one certificate chain that stops at the issuer certificate that's in
its root CA set, or it can build another chain that's longer, using
your extra cross-signed intermediate certificate.
- the user's browser knows about additional intermediate certificates and will build additional chains using them, even though your server doesn't provide them in its set of certificates. This definitely happens, but browsers are also good about handling multiple chains.
In a good world, all intermediate certificates will have an expiration time no later than the best certificate for the issuer that signed them. This was the case with the AddTrust expiration; the cross-signed USERTrust certificate expired at the same time as the AddTrust root certificate. In this case you can detect the problem by noticing that a server provided intermediate certificate is expiring soon. If only a CA root certificate at the end of an older chain is expiring soon and the intermediate certificate signed by it has a later expiration date, you need to check the expiration time of the entire chain.
As a practical matter, monitoring the expiry time of all certificates provided by a TLS server seems very likely to be enough to detect multiple chain problems such as the AddTrust issue. Competent Certificate Authorities shouldn't issue server or intermediate certificates with expiry times later than their root (or intermediate) certificates, so we don't need to try to find and explicitly check those root certificates. This will also alert on expiring certificates that were provided but that can't be used to construct any chain, but you probably want to get rid of those anyway.
Sidebar: Let's Encrypt certificate chains in practice
Because browsers do their own thing, a browser may construct multiple certificate chains for Let's Encrypt certificates today even if your server only provides the LE intermediate certificate that is signed by DST Root CA X3 (the current Let's Encrypt default for the intermediate certificate). For example, if you visit Let's Encrypt's test site for their own CA root, your browser will probably cache the LE intermediate certificate that chains to the LE CA root certificate, and then visiting other sites using Let's Encrypt may cause your browser to ignore their intermediate certificate and chain through the 'better' one it already has cached. This is what currently happens for me on Firefox.
What a TLS self signed certificate is at a mechanical level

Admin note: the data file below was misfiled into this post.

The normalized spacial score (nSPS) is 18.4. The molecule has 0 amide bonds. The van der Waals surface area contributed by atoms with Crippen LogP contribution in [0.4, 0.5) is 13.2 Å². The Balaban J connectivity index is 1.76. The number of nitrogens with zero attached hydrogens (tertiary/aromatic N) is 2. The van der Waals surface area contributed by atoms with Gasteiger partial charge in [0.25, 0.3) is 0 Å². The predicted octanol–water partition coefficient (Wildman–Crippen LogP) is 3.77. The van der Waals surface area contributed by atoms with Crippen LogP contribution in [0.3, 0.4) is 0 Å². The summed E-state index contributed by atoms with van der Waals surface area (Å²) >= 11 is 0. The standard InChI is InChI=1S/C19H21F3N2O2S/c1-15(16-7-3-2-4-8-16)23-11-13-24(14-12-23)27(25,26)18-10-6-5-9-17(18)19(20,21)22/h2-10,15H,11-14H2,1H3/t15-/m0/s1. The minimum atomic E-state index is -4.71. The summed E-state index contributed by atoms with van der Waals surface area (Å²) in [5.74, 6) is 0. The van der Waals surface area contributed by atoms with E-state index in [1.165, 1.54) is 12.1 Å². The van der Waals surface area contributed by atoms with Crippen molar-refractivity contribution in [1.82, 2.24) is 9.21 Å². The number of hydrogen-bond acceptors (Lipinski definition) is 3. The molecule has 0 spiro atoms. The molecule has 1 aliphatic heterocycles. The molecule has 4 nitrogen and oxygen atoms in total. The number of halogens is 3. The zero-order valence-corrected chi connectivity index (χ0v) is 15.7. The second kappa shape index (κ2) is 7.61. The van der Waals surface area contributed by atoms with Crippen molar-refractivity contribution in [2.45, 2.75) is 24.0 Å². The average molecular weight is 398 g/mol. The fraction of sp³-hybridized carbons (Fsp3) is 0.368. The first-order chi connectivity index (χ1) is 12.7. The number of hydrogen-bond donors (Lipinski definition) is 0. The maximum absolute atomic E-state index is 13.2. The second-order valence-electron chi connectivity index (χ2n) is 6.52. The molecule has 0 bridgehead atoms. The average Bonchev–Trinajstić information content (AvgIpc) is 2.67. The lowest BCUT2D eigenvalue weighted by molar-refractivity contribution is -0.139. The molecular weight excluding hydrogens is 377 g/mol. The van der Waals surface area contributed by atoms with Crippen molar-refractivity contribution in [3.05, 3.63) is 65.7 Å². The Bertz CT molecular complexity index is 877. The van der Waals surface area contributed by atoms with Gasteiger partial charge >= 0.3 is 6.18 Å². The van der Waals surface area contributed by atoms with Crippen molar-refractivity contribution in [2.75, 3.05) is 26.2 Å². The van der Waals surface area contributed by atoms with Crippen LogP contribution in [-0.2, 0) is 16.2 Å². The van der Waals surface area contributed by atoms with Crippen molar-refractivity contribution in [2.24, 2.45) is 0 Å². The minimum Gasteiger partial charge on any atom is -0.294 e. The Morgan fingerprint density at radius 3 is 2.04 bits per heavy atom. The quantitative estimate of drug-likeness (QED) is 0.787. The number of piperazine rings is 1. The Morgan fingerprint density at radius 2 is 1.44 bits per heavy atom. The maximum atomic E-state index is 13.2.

People routinely talk about self signed TLS certificates. You use them in situations where you just need TLS but don't want to set up an internal Certificate Authority and can't get an official TLS certificate, and many CA root certificates are self signed. But until recently I hadn't thought about what a self signed certificate is, mechanically. So here is my best answer.
To simplify a lot, a TLS certificate is a bundle of attributes wrapped around a public key. All TLS certificates are signed by someone; we call this the issuer. The issuer for a certificate is identified by their X.509 Subject Name, and also at least implicitly by the keypair used to sign the certificate (since only an issuer TLS certificate with the right public key can validate the signature).
So this gives us the answer for what a self signed TLS certificate is. It's a certificate that lists its own Subject Name as the issuer and is signed with its own keypair (using some appropriate key signature algorithm, such as SHA256-RSA for RSA keys). It still has all of the usual TLS certificate attributes, especially 'not before' and 'not after' dates, and in many cases they'll be processed normally.
Self signed certificates are not automatically CA certificates for a little private CA. Among other things, the self-signed certificate can explicitly set an 'I am not a CA' marker in itself. Whether software respects this if someone explicitly tells it to trust the self-signed certificate as a CA root certificate is another matter, but at least you tried.
Self-signed certificates do have a serial number (which should be unique), and a unique cryptographic hash. Browsers that have been told to trust a self-signed certificate are probably using either these or a direct comparison of the entire certificate to determine if you're giving them the same self-signed certificate, instead of following the process used for identifying issuers (of checking the issuer Subject Name and so on). This likely means that if you re-issue a self-signed certificate using the same keypair and Subject Name, browsers may not automatically accept it in place of your first one.
(As far as other software goes, who knows. There are dragons all over those hills, and I suspect that there is at least some code that accepts a matching Subject Name and keypair as good enough.)